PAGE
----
To excel in sales, mastering the art of persuasion through compelling storytelling is key. This involves actively listening, making emotional connections, and understanding the customer’s perspective. Effective communication in this manner can accelerate your growth in sales. However, a common mistake is focusing solely on what sets your product or service apart, without considering the customer’s concerns. A more successful approach involves stepping outside your own perspective and getting curious about the customer’s world, addressing their specific needs and viewpoints.


The Power of Storytelling in Sales

Sales professionals must excel at storytelling, regardless of their audience—be it potential clients, partners, or product distributors. Take a grocery store, for instance, where shelf space is a premium. Convincing a retailer that showcasing your product prominently will drive profits for both parties requires a persuasive narrative. Similarly, at a sales convention, you must demonstrate to prospective clients that your offering is worth their investment. In both scenarios, the ability to tell a compelling story is crucial.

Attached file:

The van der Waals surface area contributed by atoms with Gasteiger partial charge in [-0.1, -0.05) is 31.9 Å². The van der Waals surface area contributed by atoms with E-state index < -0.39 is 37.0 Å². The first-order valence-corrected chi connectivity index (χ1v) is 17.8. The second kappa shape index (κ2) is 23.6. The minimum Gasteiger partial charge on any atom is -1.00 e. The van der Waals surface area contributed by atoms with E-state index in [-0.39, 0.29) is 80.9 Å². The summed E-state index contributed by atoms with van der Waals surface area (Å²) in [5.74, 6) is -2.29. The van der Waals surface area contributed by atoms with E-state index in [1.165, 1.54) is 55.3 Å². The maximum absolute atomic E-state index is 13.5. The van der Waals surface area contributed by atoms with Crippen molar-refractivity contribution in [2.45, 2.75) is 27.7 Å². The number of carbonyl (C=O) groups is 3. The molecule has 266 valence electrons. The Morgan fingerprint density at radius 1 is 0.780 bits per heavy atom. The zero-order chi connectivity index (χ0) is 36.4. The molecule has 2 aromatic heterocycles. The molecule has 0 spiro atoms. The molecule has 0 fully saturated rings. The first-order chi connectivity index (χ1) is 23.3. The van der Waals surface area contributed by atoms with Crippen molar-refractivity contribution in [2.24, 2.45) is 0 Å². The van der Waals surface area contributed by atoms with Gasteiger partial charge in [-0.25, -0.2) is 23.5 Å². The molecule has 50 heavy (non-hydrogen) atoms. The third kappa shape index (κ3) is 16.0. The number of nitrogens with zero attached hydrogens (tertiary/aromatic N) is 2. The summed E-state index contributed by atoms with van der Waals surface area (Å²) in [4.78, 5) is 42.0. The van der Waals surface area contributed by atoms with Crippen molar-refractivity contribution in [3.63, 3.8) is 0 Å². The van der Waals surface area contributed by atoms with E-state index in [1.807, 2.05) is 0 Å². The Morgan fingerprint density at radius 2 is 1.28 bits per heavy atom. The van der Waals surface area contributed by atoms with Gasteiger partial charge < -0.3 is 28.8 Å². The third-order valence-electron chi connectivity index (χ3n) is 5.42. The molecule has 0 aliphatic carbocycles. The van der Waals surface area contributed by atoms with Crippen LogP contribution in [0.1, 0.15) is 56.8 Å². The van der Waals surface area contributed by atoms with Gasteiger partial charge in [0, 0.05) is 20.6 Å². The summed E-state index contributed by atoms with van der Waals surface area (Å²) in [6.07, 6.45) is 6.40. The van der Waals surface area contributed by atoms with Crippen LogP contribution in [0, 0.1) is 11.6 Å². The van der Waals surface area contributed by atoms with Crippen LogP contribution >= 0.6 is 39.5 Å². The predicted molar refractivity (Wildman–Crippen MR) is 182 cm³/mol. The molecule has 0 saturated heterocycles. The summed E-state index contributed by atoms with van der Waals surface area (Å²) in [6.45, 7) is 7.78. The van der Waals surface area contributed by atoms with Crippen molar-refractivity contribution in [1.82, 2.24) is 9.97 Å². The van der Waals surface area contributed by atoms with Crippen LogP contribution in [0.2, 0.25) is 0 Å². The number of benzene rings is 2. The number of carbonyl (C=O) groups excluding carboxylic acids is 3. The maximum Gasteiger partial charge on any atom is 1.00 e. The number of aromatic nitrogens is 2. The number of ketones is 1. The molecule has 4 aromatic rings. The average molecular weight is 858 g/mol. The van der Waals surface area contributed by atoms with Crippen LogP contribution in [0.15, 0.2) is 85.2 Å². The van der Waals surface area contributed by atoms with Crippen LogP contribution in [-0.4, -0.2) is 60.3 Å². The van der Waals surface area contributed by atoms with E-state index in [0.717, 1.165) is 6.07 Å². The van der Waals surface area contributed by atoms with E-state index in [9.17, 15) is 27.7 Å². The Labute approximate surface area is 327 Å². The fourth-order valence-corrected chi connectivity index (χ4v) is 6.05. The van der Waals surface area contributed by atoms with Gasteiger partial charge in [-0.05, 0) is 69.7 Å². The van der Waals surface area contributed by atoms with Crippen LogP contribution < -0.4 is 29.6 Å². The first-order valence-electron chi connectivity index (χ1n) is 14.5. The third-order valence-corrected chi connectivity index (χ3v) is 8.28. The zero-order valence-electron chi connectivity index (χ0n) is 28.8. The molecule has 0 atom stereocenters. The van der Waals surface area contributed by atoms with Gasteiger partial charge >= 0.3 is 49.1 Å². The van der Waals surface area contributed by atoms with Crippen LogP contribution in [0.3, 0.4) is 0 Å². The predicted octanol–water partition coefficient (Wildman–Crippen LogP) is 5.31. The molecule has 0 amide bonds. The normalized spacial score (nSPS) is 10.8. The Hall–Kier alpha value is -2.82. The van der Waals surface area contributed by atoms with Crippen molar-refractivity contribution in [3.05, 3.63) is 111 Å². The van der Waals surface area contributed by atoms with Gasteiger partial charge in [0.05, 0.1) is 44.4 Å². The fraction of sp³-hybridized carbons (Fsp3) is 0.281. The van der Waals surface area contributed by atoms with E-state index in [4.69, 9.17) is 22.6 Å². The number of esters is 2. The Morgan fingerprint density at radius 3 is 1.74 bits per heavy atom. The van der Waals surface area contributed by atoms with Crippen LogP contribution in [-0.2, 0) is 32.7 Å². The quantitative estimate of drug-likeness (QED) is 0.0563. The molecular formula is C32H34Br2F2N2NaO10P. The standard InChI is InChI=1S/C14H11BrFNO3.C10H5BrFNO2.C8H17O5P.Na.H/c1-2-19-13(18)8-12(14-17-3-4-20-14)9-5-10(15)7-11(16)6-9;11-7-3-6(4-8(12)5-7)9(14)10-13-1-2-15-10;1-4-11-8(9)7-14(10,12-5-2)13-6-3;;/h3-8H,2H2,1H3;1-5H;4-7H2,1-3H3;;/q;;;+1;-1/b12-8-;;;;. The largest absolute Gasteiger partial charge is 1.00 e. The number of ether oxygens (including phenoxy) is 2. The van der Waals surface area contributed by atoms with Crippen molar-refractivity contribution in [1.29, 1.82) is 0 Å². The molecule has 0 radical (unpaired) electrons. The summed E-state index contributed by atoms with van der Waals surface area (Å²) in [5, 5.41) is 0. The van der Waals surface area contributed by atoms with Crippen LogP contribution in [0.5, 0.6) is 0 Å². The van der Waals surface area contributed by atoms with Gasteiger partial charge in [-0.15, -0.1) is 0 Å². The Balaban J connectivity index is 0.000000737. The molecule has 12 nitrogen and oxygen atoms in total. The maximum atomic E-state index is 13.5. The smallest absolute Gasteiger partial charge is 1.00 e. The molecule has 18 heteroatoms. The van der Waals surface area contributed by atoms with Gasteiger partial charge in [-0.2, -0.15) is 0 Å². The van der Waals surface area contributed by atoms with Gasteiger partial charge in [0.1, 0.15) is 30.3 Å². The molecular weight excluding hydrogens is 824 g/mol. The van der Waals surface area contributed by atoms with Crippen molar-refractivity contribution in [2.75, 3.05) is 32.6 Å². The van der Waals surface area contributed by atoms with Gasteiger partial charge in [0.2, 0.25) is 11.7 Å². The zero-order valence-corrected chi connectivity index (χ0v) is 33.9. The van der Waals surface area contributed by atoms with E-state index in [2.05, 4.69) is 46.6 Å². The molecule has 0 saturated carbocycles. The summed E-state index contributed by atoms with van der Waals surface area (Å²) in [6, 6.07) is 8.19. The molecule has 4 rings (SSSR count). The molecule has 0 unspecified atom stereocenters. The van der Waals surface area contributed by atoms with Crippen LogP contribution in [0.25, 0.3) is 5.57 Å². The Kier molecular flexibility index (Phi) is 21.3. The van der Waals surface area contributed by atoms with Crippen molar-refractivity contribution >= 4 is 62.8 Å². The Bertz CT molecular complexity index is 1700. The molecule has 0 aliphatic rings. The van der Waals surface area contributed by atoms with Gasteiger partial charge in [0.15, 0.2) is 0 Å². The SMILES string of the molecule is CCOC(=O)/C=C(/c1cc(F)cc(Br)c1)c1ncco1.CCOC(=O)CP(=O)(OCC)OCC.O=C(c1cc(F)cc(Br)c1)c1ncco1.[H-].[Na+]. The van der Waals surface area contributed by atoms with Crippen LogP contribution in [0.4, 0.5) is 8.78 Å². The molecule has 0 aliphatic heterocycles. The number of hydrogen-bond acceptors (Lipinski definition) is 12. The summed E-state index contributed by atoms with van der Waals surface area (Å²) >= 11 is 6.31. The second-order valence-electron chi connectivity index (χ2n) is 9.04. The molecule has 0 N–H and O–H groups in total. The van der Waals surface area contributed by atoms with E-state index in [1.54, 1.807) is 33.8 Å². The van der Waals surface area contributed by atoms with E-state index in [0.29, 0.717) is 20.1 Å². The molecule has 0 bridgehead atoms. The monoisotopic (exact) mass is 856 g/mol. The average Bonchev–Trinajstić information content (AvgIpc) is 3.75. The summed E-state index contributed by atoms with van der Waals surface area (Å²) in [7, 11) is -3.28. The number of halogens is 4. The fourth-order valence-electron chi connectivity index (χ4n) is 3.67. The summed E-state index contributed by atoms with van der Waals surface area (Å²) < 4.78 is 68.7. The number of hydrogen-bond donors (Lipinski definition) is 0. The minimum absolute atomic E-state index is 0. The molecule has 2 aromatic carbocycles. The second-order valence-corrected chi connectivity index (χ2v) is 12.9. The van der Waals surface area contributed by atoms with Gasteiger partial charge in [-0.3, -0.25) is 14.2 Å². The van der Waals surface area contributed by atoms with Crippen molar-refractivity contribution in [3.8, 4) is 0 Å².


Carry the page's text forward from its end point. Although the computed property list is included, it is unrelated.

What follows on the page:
Gina Fong, professor at Northwestern University Kellogg School of Management and a consumer anthropologist, and Esther Choy, founder of Leadership Story Lab, which coaches business leaders on storytelling for business success, we have centered their careers on the power of storytelling. They’ve learned that a compelling story in sales explains why a good or service meets someone’s needs. It also involves active listening, makes emotional connections, and considers the customer’s perspective. Mastering this skill early can significantly accelerate your growth in sales. Here’s how to avoid common pitfalls and craft stories that resonate.